At 8:45 p.m. (Central Time) on 28 November, a yellow 2001 supercharged Nissan Frontier 4x4 Crew Cab became the 5 millionth vehicle built at the Nissan North America manufacturing plant in Smyrna, Tennessee, marking a major milestone in US Japanese automakers' 'transplant' production history.

Nissan's first US-made vehicle, a compact pickup truck, was produced on June 16, 1983. Since then, the Smyrna plant has also built Sentra and Altima (Bluebird-based) sedans, 200SX sports coupes and Xterra (Pathfinder-based) sport-utility vehicles.

For the seventh consecutive year, the Nissan manufacturing facility in Smyrna has been named as the most productive car and truck manufacturer in the United States, according to The Harbour Report 2000, an industry benchmark study.

"This milestone is remarkable in that we have built sedans, coupes, pickup trucks and sport-utility vehicles at this manufacturing centre while maintaining high levels of efficiency," said Emil Hassan, NNA senior vice president of North American Manufacturing, Purchasing, Quality and Logistics.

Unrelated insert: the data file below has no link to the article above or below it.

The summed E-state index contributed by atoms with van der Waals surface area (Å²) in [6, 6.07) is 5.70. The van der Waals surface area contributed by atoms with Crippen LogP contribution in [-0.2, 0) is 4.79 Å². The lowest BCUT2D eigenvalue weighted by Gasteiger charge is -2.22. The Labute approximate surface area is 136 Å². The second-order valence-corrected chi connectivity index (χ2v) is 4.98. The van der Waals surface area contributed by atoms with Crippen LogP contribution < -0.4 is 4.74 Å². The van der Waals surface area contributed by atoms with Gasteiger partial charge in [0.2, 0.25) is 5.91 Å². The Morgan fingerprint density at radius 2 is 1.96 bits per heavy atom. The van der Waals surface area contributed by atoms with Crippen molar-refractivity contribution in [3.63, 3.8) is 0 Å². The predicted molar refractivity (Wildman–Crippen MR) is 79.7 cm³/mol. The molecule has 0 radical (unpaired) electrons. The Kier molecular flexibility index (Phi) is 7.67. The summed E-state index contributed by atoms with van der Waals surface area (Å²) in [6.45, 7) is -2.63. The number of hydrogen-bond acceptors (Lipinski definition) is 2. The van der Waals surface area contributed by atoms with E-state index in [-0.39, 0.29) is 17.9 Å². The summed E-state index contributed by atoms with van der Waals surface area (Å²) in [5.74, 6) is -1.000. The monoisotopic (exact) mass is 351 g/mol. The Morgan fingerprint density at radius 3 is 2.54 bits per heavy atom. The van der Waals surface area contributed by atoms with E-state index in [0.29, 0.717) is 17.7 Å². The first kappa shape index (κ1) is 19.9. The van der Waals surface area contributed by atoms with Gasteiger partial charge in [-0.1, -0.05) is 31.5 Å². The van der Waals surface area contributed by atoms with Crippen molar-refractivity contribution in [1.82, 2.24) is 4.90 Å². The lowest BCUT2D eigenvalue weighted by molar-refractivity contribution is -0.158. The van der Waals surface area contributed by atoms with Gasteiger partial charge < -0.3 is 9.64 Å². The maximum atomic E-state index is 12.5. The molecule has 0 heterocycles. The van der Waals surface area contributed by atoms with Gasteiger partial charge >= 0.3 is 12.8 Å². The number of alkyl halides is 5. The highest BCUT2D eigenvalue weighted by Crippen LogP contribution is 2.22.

In 1992, with the introduction of the 1993 model Nissan Altima, production volumes increased and plant space in Smyrna was nearly doubled.

In July 2000, Nissan announced a four-year, $US1 billion investment to expand its powertrain production facility in Decherd, Tennessee, and to maximise production capacity utilisation at the Smyrna plant. The annual production capacity in Smyrna is 500,000 vehicles.

On Nov. 9, 2000, Nissan announced a $US930 million program to construct an all-new vehicle assembly plant in Canton, Missouri, about 15 miles north of Jackson. Production there begins in 2003, and the Canton plant will have a capacity of about 250,000 vehicles annually.

With production in Smyrna, in Canton and in Nissan's two manufacturing plants in Mexico, the company's annual North American vehicle-making capacity will be about 1 million units.